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FCC Punts on 700 MHz rulemaking

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In a rare late-night version of its monthly open meeting, the FCC Wednesday punted on making any first drafts of important rules for the upcoming 700 MHz spectrum auctions, instead pushing back some of the more-controversial elements to allow for more public comment as well as the inevitable behind-the-scenes lobbying and dealmaking.

One partial winner Wednesday was Frontline Wireless, the combination public safety/commercial wireless network plan led by former FCC chairman Reed Hundt. While Frontline’s proposal (which would require a slight tweaking of auction rules) clearly has fans and foes among the five commissioners, by asking for more comments on the proposal the FCC has moved Frontline’s plan from idea to possibility, while all but killing off consideration of a similar but different proposal from the Cyren Call operation.

Another group that is moving in the winning direction is the so-called Coalition for 4G in America, a Google-led group of high-tech players that also includes Intel, Yahoo, eBay, EchoStar and DirecTV. FCC Chairman Kevin Martin, in what amounts to a verbal smackdown (in the polite language of FCC proceedings), said he was “surprised” and “puzzled” that other commissioners weren’t more supportive of the coalition’s requests for rules that would help providers build a wireless access network.

Martin’s public flabbergastery — along with some pointed public reservations about the Frontline plan from commissioner Michael Copps — gave ample explanation behind the almost 10-hour delay of the open meeting, which was scheduled for 9:30 a.m. but didn’t start until after 7 p.m. Washington time. While there was easy agreement on some other housekeeping items for the auction — like a rule requiring warning stickers on analog TV sets — the meatier 700 MHz rule arena proved too discordant for commissioners to agree on, leaving only agreement on a “let’s talk more later” order that nobody seemed happy with.

Perhaps that’s because unlike other regulatory proceedings, which can drag on forever, the DTV transition has hard dates mandated by law — so the FCC knows it needs to establish rules soon, so potential bidders can have time to digest them and make economic plans. “We remain highly aware of the need to move swiftly,” said Martin at the meeting’s end.

3 Responses to “FCC Punts on 700 MHz rulemaking”

  1. No more spectrum is required for MOBILE or two-way wireless communications networks, period. Existing spectrum can support ANY CAPACITY INCREASE WHATSOEVER with lower equipment costs than new spectrum. What existing incumbents have perhaps not realised is that putting up more antenna (elements) either on the same sites or new sites that re-use their existing spectrum provides the same or higher capacity than putting up that same number of new antennas in 700MHz.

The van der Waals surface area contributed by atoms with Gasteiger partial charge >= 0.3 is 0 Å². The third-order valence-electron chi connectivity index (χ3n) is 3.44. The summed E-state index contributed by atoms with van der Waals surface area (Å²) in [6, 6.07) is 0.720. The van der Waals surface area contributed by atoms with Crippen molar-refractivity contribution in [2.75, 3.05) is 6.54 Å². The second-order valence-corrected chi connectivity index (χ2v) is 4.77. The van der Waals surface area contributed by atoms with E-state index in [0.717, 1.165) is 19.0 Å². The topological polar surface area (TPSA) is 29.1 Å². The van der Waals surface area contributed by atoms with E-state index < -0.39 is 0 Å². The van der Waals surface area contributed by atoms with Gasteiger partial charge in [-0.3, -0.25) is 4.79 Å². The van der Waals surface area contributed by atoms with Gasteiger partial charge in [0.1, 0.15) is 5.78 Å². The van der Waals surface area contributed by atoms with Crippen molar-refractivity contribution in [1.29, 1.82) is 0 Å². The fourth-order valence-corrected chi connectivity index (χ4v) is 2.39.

Furthermore, look what the cellular operators think they want extra spectrum for: Broadcast services. Yes – TV, no less, is the service they are thinking of. I know because I am in the heart of it, but I have to say I fail to see the logic of taking spectrum away from TV in order to give it to TV. Of oucre it makes sense from the operator’s viewpoit: Take spectrum away from FREE TV and give it to PAY TV is what they have in mind. But, that is AGAINST THE PUBLIC INTEREST (FCC take note)

  2. Paul Kapustka

    Thanks Harold. (readers should follow the link on Harold’s name for his blog and analysis.) I thought Martin’s shout out to the 4G coalition was pretty remarkable, given its participants (Google, eBay, etc.) are not his usual running mates. Again, without an order to look at it’s not always perfect science trying to decipher both the FCC codespeak from a webcast feed. But it is always fun to hear the commission when they get cranky and whiny, like they’re the only people ever to work late once in awhile.

  3. I think you’re wrong on your assesment of 4G. They went from a stronger position to a weaker position when Martin had to include the alternate band proposal.

    You also miss the rather surprise inclusion of the Public Interest Spectrum Coalition open access proposal. Given that both Martin and Adelstein mentioned the coalition by name as improving the process, and given the Commission’s antipathy to open access and net neutrality, I’d have thought this inclusion worthy of at least a mention. (Of course, as one of the participants, I am a shade biased.)